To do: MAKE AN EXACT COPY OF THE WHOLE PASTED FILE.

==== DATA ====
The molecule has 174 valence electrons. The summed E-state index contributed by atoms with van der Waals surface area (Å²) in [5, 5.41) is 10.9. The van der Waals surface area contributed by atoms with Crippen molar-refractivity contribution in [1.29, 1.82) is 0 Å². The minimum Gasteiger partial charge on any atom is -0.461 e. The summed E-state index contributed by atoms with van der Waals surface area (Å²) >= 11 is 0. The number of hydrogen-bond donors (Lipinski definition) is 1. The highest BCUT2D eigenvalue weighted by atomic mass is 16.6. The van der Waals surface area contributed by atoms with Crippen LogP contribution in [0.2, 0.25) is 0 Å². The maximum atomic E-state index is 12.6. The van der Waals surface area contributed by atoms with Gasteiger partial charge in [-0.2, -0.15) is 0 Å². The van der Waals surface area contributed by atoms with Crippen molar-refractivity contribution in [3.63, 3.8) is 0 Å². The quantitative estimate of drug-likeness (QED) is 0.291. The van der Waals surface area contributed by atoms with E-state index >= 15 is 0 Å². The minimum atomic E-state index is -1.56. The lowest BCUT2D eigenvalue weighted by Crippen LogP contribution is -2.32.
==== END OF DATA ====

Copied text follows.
The molecule has 174 valence electrons. The summed E-state index contributed by atoms with van der Waals surface area (Å²) in [5, 5.41) is 10.9. The van der Waals surface area contributed by atoms with Crippen molar-refractivity contribution in [1.29, 1.82) is 0 Å². The minimum Gasteiger partial charge on any atom is -0.461 e. The summed E-state index contributed by atoms with van der Waals surface area (Å²) >= 11 is 0. The number of hydrogen-bond donors (Lipinski definition) is 1. The highest BCUT2D eigenvalue weighted by atomic mass is 16.6. The van der Waals surface area contributed by atoms with Crippen LogP contribution in [0.2, 0.25) is 0 Å². The maximum atomic E-state index is 12.6. The van der Waals surface area contributed by atoms with Gasteiger partial charge in [-0.2, -0.15) is 0 Å². The van der Waals surface area contributed by atoms with Crippen molar-refractivity contribution in [3.63, 3.8) is 0 Å². The quantitative estimate of drug-likeness (QED) is 0.291. The van der Waals surface area contributed by atoms with E-state index >= 15 is 0 Å². The minimum atomic E-state index is -1.56. The lowest BCUT2D eigenvalue weighted by Crippen LogP contribution is -2.32.